“Look at the state of the world — it's in shambles,” says Satenstein. “Nostalgia is a stellar limbo for millennials and Generation Z to float into. We're always looking back at the past, and idealizing that past. And it sure looks fun! Who doesn't want to imagine themselves as Paris Hilton, all cozy in a candy-hued velour Juicy Tracksuit, swiping her AmEx with not a care in the world?”
In March 2015, Juicy announced plans for a lofty reboot that banked on the same blinged-out sensibilities that tracksuits epitomized a decade prior. A year later, prized design collective Vetements linked up with Juicy on couture-ified tracksuits, and by 2017, the label hired celebrity stylist Jamie Mizrahi as its buzzy new creative director. And the brand is still rebounding, with a series of collaborations from Kappa to Apparis, the latter of which will debut Juicy’s first-ever faux fur tracksuit.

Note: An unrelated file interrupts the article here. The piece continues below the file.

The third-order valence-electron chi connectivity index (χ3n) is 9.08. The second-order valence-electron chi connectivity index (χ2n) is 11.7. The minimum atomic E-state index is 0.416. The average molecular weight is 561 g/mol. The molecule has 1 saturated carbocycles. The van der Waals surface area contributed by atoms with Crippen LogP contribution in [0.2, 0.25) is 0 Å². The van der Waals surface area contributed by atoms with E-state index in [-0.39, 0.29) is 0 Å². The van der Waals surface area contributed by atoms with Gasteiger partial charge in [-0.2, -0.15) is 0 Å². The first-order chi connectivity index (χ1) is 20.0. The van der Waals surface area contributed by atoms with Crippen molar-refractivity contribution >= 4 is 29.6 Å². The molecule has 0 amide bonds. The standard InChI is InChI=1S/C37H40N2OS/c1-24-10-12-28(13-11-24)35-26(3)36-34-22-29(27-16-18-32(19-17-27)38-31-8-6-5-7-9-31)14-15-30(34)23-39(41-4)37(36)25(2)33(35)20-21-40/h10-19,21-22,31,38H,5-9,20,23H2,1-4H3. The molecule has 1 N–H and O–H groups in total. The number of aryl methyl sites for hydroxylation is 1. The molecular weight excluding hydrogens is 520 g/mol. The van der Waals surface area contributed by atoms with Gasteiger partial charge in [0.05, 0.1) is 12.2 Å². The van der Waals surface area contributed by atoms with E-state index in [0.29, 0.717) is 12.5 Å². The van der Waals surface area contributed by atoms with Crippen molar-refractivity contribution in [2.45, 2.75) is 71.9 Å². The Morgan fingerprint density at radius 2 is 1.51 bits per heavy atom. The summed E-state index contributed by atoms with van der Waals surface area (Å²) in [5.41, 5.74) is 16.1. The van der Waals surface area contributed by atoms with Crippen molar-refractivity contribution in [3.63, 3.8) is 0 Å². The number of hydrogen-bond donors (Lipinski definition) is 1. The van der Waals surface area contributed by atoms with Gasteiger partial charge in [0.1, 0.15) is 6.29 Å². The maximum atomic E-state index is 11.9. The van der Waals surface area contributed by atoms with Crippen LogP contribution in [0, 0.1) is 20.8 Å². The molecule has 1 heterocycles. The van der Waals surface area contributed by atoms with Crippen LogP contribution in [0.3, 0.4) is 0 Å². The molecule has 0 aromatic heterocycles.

“It's become a cult item for Gen Z, and like any cult item, it has that cool factor, like, ‘I know about this moment in time. ‘I understand its nuanced cheek and the cultural boom behind it,’” says Satenstein. “I don't think it’s as polarizing anymore, whereas during the noughties, it was too mainstream, and felt maybe too brazenly rich, and flaunty. Now the narrative has flipped and cool kids are making it their own. If anything now, the Juicy tracksuit has become a unifier.”
Chief Gen-Z Cool-Kid Timothée Chalamet even wore his own ballet-pink velour hoodie in his November 2020 GQ cover shoot. If that doesn’t inspire shoppers to put their own spin on a tracksuit old or new, what will?
“It's definitely an item and a product that can make sense for any market or any age group, depending on how they want to bring it to life,” says Taylor. “It's a timeless piece that's allowed Juicy, the brand, as well as the tracksuit itself to live on and continue to be something that every generation makes their own.”